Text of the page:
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  1. Evaluation Summary:

    This study was designed to examine the orphan ligand ActivinC. The authors show that ActivinC signals through ALK7. The data presented are strong and convincing. Indeed, the use of purified proteins for the interaction assays and in vivo analysis of adipocytes provide considerable rigor to the analysis. The work will be of interest to the areas of signal transduction and drug design.

    (This preprint has been reviewed by eLife. We include the public reviews from the reviewers here; the authors also receive private feedback with suggested changes to the manuscript. Reviewer #2 agreed to share their name with the authors.)

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  2. Reviewer #2 (Public Review):

    Activin isoforms, ActA, ActB, ActC, ActAC, ActE, have important roles regulating metabolism, and as well as endocrine function and cell differentiation in animals, and thus understanding how the isoforms function and how they have diverged from one another to carry out their unique roles in vivo is important.

    In previous studies, the receptor binding and signaling properties of ActA and ActB, as well as two other activin class ligands, GDF8 and GDF11, have been fairly thoroughly characterized with respect to their signaling activity and receptor binding properties (and the underlying structural basis for this). In contrast, ActC, which is expressed at high levels in both the liver and in mature adipocytes, remains poorly characterized, with conflicting reports regarding its signaling activity and antagonistic activity against other activin isoforms.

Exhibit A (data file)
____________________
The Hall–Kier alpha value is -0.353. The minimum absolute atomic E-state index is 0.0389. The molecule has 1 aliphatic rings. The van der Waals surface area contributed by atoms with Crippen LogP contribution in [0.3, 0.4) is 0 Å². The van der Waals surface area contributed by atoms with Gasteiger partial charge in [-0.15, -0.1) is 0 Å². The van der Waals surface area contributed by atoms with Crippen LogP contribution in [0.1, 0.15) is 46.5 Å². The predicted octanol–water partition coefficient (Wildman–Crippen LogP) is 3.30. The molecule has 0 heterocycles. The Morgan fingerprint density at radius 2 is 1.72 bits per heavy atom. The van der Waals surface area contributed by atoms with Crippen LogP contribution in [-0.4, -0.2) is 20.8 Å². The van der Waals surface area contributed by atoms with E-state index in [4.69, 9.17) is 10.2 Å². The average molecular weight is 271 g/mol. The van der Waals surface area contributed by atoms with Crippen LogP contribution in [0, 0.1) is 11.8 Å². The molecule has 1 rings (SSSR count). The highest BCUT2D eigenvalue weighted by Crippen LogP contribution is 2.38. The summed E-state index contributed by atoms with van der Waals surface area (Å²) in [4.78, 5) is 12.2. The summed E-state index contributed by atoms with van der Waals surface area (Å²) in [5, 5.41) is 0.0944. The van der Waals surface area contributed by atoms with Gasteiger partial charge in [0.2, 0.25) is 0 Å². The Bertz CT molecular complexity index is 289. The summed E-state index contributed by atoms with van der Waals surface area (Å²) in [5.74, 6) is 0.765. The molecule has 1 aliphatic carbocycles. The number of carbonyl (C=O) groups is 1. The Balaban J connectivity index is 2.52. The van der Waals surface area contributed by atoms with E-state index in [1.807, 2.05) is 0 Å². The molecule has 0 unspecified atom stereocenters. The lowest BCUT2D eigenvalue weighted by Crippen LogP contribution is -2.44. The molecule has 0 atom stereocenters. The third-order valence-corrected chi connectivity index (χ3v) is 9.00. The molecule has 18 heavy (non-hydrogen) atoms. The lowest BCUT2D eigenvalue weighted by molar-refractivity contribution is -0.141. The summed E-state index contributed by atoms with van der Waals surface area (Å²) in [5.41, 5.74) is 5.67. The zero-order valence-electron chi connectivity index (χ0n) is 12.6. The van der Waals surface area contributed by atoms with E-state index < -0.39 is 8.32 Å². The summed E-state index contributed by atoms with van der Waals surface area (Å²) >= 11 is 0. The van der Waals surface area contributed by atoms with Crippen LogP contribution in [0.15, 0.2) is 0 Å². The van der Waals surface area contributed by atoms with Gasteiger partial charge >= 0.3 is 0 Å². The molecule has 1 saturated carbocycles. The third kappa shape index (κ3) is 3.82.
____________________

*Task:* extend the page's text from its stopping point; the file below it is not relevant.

In this study, the authors employ purified activins, and purified activin class type I and type II receptors (Alk4, Alk5, and Alk7 and ActRII and ActRIIB, respectively), together with cell-based assays and SPR binding studies to characterize the receptor binding and signaling properties of ActC and ActAC, relative to the much more well-characterized ActA and ActB.

    Consistent results obtained using orthogonal approaches convincingly demonstrate that the inhibin betaC monomer (in the context of a dimeric activin) does not bind Alk4, but it does bind Alk7 weakly and it also binds ActRII and ActRIIB weakly (with a preference for ActRII over ActRIIB). In this light, ActC is clearly unique compared to ActA and ActB in that it has markedly reduced type II receptor binding affinity, but it does uniquely bind Alk7. Importantly, the combination of ActRII/ActRIIB together with over expressed Alk7 in HEK293 is shown to confer ActC with robust signaling activity. It is also shown that ActAC can bind Alk7 and signal, though because of the inhibin bC subunit (with lower type II receptor binding affinity and a preference for weakly binding Alk7 over Alk4 and Alk5) its signaling activity is reduced relative to ActA. In short, the authors conclude from this data that the competition previously reported for ActC against ActA and ActB likely arises not from binding competition (akin to the way inhibin A antagonizes alctivins), but by promoting the formation of ActAC, which is a less potent signaling ligand than ActA.